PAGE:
3 UX Mistakes That Make Sites More Hackable

Drew Davidson of ÄKTA points out simple design improvements companies can make to prevent security mishaps.

3 UX Mistakes That Make Sites More Hackable
[Image: Abstract via Shutterstock]

Do you know that the URL bar in your browser is a potential security hole? I didn’t either. I barely look at the thing unless I’m punching in a search term. But according to Drew Davidson, vice president of design at ÄKTA, that thin strip of UI chrome is a little keyhole that a hacker can use to infiltrate a company’s website.


As Charles Eames famously said, “the details are not the details. They make the design.” Here are three subtle mistakes your company might be making in user-experience design that open you up to a breach.

1. The security features of your UI are a pain in the ass.

Wait a minute–aren’t fancy security measures like two-step verification all the rage now? (Just ask Google and Dropbox.) The counterintuitive truth, says Davidson, is that the trickier you make your site’s interface–even for a good cause, like protecting the user’s data–the more likely your user is to actively undermine it.

“Security policies that introduce too many steps are not effective,” Davidson explains, “because people will tend to do something imprudent–like setting a basic password–in order to make navigating the UI easier.”

Davidson cites a file-storage company (which he can’t name) as an example: “There’s literally 25 steps to go through before you can create an account.” This might make some sense if the company’s customers were only uploading sensitive information like medical records or social security numbers. But in reality, most of the users are just “using the software for Dropbox-like functionality, like storing resumes and photos,” Davidson says. The inappropriately Fort Knox-like UI design backfires as users cope by making their own data even less secure. It’s lose-lose.


2. Your user interface is full of peepholes into your backend systems.

Here’s where that URL bar can become a problem. “When you’re in a checkout process, many sites use different vendors to power that process,” Davidson says. “You can see the URL changing as you click through the checkout, and it can tell a hacker exactly which systems you’re using for which parts of your process, so they can infiltrate it that way.”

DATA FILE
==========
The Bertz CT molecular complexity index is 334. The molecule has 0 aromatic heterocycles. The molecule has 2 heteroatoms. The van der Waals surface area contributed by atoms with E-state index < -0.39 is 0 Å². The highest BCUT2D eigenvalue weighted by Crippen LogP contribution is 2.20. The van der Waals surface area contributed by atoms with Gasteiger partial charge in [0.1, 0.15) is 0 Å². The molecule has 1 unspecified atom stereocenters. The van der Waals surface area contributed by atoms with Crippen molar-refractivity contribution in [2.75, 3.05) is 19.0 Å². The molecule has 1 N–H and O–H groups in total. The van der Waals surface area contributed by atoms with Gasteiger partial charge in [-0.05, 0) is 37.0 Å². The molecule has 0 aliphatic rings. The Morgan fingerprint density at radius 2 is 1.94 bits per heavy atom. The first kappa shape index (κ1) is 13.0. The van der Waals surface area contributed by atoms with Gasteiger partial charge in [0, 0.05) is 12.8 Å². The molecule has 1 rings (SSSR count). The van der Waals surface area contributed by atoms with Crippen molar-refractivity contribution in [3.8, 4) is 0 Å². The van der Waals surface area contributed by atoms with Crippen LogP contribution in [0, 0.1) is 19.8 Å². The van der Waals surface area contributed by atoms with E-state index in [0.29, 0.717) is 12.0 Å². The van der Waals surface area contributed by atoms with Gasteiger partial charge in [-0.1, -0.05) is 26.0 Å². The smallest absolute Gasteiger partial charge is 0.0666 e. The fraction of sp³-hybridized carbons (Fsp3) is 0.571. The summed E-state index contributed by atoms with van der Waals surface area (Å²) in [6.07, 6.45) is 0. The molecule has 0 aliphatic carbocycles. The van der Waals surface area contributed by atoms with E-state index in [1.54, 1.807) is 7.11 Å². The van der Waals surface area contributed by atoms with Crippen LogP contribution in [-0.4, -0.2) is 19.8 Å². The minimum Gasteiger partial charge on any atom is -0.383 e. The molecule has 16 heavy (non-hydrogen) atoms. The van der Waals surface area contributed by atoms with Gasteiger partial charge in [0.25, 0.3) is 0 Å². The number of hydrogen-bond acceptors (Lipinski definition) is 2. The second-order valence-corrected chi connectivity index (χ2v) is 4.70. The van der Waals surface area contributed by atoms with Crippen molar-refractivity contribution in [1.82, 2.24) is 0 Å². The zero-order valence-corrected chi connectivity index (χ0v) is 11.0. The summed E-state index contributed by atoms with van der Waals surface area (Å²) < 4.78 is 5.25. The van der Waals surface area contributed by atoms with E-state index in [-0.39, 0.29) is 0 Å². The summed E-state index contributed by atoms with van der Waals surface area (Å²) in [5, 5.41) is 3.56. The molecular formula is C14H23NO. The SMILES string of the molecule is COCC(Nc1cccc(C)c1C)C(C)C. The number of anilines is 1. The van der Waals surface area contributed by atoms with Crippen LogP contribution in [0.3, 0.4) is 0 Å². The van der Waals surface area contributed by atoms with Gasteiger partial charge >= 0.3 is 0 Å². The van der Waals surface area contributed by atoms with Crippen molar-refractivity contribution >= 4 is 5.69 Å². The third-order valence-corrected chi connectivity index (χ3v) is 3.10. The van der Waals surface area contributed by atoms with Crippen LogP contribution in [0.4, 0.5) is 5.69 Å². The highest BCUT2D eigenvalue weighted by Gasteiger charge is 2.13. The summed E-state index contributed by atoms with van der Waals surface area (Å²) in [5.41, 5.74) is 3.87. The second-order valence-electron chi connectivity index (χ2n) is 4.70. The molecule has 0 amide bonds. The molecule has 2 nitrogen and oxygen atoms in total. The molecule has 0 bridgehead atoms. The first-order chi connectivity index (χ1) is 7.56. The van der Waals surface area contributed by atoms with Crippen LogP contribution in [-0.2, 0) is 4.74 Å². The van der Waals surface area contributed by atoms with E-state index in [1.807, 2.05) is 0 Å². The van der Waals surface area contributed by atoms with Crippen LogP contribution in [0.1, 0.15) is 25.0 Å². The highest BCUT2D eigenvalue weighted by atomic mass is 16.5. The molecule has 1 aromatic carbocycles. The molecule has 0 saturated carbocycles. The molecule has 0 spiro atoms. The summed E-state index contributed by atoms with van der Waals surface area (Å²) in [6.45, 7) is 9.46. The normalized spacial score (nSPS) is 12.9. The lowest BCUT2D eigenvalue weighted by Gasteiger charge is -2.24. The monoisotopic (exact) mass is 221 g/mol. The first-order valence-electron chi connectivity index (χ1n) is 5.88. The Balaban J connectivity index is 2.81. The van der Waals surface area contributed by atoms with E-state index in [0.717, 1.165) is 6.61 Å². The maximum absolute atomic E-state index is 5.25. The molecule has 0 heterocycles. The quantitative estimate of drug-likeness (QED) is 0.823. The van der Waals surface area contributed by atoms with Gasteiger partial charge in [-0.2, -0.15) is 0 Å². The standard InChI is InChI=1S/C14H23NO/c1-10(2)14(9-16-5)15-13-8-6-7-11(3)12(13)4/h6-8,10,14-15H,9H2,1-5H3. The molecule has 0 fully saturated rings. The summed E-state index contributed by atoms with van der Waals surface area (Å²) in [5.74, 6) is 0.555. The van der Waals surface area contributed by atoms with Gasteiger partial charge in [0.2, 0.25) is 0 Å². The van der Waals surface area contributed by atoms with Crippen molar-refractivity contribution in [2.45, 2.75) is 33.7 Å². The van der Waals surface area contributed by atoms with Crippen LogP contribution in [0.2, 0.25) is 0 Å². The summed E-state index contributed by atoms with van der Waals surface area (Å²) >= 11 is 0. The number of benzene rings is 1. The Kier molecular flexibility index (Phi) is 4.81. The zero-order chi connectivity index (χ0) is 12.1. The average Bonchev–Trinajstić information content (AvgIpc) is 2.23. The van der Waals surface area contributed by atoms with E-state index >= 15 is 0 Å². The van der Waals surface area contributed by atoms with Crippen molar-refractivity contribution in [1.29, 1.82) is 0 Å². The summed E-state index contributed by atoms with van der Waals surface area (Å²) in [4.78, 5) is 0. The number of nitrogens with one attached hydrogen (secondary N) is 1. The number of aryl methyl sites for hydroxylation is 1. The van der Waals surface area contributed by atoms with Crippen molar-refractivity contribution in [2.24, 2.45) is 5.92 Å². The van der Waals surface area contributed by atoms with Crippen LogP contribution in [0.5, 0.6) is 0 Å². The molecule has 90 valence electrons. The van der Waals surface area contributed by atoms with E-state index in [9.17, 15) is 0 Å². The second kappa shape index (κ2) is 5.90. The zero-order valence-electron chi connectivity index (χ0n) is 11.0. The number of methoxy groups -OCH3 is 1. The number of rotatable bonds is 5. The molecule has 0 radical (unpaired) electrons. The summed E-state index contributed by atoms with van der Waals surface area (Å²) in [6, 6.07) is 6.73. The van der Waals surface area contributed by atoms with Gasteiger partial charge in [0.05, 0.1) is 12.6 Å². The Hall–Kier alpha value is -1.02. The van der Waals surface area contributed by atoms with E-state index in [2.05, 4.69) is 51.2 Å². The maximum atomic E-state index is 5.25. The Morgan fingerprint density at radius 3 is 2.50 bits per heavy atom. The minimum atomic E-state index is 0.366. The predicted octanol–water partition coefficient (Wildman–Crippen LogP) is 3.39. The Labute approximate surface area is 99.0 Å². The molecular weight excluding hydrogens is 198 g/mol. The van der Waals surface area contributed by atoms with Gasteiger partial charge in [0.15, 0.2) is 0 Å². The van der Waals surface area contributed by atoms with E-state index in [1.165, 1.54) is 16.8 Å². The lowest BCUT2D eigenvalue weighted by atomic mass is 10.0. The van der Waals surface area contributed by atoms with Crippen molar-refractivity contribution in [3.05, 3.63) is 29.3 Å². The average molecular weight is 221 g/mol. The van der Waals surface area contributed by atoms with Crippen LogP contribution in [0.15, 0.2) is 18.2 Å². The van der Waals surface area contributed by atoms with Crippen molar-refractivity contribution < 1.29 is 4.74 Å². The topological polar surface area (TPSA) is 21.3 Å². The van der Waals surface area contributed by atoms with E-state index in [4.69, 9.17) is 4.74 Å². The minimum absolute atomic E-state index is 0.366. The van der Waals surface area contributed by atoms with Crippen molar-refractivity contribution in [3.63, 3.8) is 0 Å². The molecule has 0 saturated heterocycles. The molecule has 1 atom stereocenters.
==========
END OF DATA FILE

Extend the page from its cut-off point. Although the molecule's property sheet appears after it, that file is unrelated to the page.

Vendor names, software libraries, and even file and folder structures can be left hanging out in the open accidentally. Davidson says that this was how Edward Snowden got his hands on NSA files he wasn’t supposed to be able to access. The NSA’s software interface showed him exactly where to look for sensitive materials, even though he didn’t have access to actually open them. Armed with that information, Snowden was able to use the command line as a “back door.” The UI design technically prevented him from walking in the front door, but certainly helped him case the joint.

3. No one at your company really knows how to use your backend software.

Why is it that Medium, Instagram, and Tumblr can make complicated functionality feel effortless, but most enterprise software makes even the simplest manipulations feel like torture? Davidson says that the simplest thing a company can do to make its software secure is to ensure that its employees know how to use it.

“Things like the role of administrators, making sure there’s a permissions system in place that is robust and alerts you when someone’s doing something they’re not supposed to be doing–almost all of these systems are extremely clunky and hard to use,” Davidson says. “It’s not clear who has access to what, and when, and for how long. It’s totally a UI problem: all the security engineering in the world isn’t going to prevent someone from checking the wrong box if it’s not clear to them what they’re doing.”


Implementing these changes might be easier said than done, but they acknowledge that security is a “people problem,” not just a technical one. Designing tools that let the people we trust with our data actually do their jobs–and don’t compel us to do them poorly ourselves–should be the starting point, not an afterthought. If a hacker wants in, he or she will almost surely find a way. But we don’t have to invite him in.

About the author

John Pavlus is a writer and filmmaker focusing on science, tech, and design topics. His writing has appeared in Wired, New York, Scientific American, Technology Review, BBC Future, and other outlets.